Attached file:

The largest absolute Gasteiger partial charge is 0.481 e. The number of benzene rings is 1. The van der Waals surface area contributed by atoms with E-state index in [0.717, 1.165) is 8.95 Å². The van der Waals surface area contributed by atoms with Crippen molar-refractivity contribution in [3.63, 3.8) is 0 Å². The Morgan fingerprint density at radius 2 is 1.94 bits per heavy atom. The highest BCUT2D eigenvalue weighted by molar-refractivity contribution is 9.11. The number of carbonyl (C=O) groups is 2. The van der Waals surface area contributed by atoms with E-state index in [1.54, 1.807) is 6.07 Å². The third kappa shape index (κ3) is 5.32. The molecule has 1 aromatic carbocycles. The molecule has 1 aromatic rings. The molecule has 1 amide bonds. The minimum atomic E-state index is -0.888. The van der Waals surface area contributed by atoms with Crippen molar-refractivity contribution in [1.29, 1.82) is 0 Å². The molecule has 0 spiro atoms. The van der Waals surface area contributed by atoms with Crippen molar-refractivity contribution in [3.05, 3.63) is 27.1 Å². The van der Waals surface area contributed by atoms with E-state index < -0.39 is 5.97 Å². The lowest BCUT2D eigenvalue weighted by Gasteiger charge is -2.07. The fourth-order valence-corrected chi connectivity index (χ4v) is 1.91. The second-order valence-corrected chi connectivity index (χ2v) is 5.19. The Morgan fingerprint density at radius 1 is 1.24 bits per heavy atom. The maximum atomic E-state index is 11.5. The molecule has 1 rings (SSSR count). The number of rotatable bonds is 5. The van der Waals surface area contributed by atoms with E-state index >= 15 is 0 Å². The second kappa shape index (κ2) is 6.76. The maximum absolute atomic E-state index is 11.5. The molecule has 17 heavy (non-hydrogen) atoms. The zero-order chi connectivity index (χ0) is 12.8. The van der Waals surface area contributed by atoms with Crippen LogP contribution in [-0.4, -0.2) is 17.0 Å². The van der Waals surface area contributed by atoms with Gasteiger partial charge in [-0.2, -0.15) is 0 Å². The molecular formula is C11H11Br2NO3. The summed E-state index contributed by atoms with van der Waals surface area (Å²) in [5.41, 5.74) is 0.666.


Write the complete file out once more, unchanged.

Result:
The largest absolute Gasteiger partial charge is 0.481 e. The number of benzene rings is 1. The van der Waals surface area contributed by atoms with E-state index in [0.717, 1.165) is 8.95 Å². The van der Waals surface area contributed by atoms with Crippen molar-refractivity contribution in [3.63, 3.8) is 0 Å². The Morgan fingerprint density at radius 2 is 1.94 bits per heavy atom. The highest BCUT2D eigenvalue weighted by molar-refractivity contribution is 9.11. The number of carbonyl (C=O) groups is 2. The van der Waals surface area contributed by atoms with E-state index in [1.54, 1.807) is 6.07 Å². The third kappa shape index (κ3) is 5.32. The molecule has 1 aromatic carbocycles. The molecule has 1 aromatic rings. The molecule has 1 amide bonds. The minimum atomic E-state index is -0.888. The van der Waals surface area contributed by atoms with Crippen molar-refractivity contribution in [1.29, 1.82) is 0 Å². The molecule has 0 spiro atoms. The van der Waals surface area contributed by atoms with Crippen molar-refractivity contribution in [3.05, 3.63) is 27.1 Å². The van der Waals surface area contributed by atoms with E-state index < -0.39 is 5.97 Å². The lowest BCUT2D eigenvalue weighted by Gasteiger charge is -2.07. The fourth-order valence-corrected chi connectivity index (χ4v) is 1.91. The second-order valence-corrected chi connectivity index (χ2v) is 5.19. The Morgan fingerprint density at radius 1 is 1.24 bits per heavy atom. The maximum atomic E-state index is 11.5. The molecule has 1 rings (SSSR count). The number of rotatable bonds is 5. The van der Waals surface area contributed by atoms with E-state index >= 15 is 0 Å². The second kappa shape index (κ2) is 6.76. The maximum absolute atomic E-state index is 11.5. The molecule has 17 heavy (non-hydrogen) atoms. The zero-order chi connectivity index (χ0) is 12.8. The van der Waals surface area contributed by atoms with Crippen LogP contribution in [-0.4, -0.2) is 17.0 Å². The van der Waals surface area contributed by atoms with Gasteiger partial charge in [-0.2, -0.15) is 0 Å². The molecular formula is C11H11Br2NO3. The summed E-state index contributed by atoms with van der Waals surface area (Å²) in [5.41, 5.74) is 0.666.